While most employees have probably been in a conference call or meeting at some point in their careers, remote meetings are now the norm rather than the exception.
If you’re having trouble making sense of this workplace practice, follow these tips to make sure you don’t end up with egg on your face at the next conference call or remote meeting:
Test your Wi-Fi before the meeting
There’s nothing more frustrating than finding out about a WiFi connectivity problem just as a meeting is starting.
If troubleshooting your WiFi router during a remote meeting annoys you, imagine how frustrating it is for your colleagues to sit through the process?
Check your connection at least 10 minutes before the meeting in case something needs to be fixed.
Stick to the agenda
It’s easy to get sidetracked during a remote meeting. Someone might have started off addressing one thing and then went off on a tangent.
This can be prevented by going through the agenda before a meeting. If a meeting is arranged to discuss business insurance claims or finding insurance to suit your budget, prepare yourself to speak about that, and only that.
Don’t work on something else during the meeting
Let’s say you’re chairing a meeting with colleagues in the office. How would you feel if one of them whipped out their laptop and started working on another task while you were speaking?
You’d be justifiably offended. The same principle applies to remote meetings.
And even if your colleagues can’t tell you’re working, you can’t be fully present in the meeting if you’re working on something else.
Don’t interrupt someone while they’re speaking
While this is also advised for face-to-face encounters, it’s especially true for online meetings. Besides being good manners, it also saves a lot of time.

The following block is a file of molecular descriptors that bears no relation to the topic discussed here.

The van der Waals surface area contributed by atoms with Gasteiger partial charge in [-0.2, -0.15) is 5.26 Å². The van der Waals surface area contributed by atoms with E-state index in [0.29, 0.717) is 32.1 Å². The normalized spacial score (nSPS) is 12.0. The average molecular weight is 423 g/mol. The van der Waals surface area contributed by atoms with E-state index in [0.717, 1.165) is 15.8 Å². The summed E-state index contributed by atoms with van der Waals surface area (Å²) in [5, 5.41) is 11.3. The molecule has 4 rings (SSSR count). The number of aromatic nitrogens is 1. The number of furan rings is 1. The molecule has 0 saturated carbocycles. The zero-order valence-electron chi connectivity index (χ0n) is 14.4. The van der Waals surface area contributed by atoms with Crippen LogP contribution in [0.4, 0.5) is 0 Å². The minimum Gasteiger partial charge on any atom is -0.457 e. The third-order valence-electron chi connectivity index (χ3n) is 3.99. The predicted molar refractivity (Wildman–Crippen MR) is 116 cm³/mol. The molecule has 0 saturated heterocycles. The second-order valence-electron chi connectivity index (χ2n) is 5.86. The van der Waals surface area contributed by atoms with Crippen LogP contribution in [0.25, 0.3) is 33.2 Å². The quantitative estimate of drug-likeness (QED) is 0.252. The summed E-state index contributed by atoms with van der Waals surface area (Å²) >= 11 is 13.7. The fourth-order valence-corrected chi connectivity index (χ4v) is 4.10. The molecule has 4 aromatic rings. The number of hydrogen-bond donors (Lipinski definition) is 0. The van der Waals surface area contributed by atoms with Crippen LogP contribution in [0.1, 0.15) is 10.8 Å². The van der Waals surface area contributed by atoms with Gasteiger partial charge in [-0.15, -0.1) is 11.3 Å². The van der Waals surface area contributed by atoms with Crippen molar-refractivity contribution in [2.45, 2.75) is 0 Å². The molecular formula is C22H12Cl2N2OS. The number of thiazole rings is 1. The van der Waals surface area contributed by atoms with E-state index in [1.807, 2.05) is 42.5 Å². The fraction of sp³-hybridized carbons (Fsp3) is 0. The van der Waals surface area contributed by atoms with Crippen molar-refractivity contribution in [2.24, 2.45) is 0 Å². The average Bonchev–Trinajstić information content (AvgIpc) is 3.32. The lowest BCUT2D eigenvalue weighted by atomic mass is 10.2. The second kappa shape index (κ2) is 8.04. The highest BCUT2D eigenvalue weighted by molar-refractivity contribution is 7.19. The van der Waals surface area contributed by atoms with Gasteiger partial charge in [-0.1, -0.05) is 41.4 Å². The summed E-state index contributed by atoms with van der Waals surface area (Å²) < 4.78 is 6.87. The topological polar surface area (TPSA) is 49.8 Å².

Sometimes there’s a slight audio delay during remote meetings, so when you interrupt someone to add on to their statement, they might only catch what you said a second later.
This could degenerate into a “no, you go first” scenario. If you would like to comment on what someone said, you could use the text chat function if it’s an online meeting or wait for them to finish their statement before you say something. If your meeting software offers a “raise hand” feature, use it!
Make sure your phone is on silent
It may be taking place from the comfort of your living room, but this is still a meeting.
You wouldn’t let your phone beep if you were meeting in person, so there’s no need to do it when you’re meeting online or on the phone.
Mute your microphone when you’re not speaking
The background noise that barely registers on your radar might be distracting to everyone else in the meeting.
It could be the sound of a TV in the other room, subtle knocking of raindrops on a window, or the hum of construction outdoors. While you’re waiting for your turn to speak, it’s best to mute your microphone.
While remote working may come with new practices to master, you can’t deny that it gives you a bit more freedom to live your way. That’s definitely a fair trade-off.
MiWay is a licensed insurer & FSP 33970. Ts & Cs apply.
This article was published in partnership with MiWay.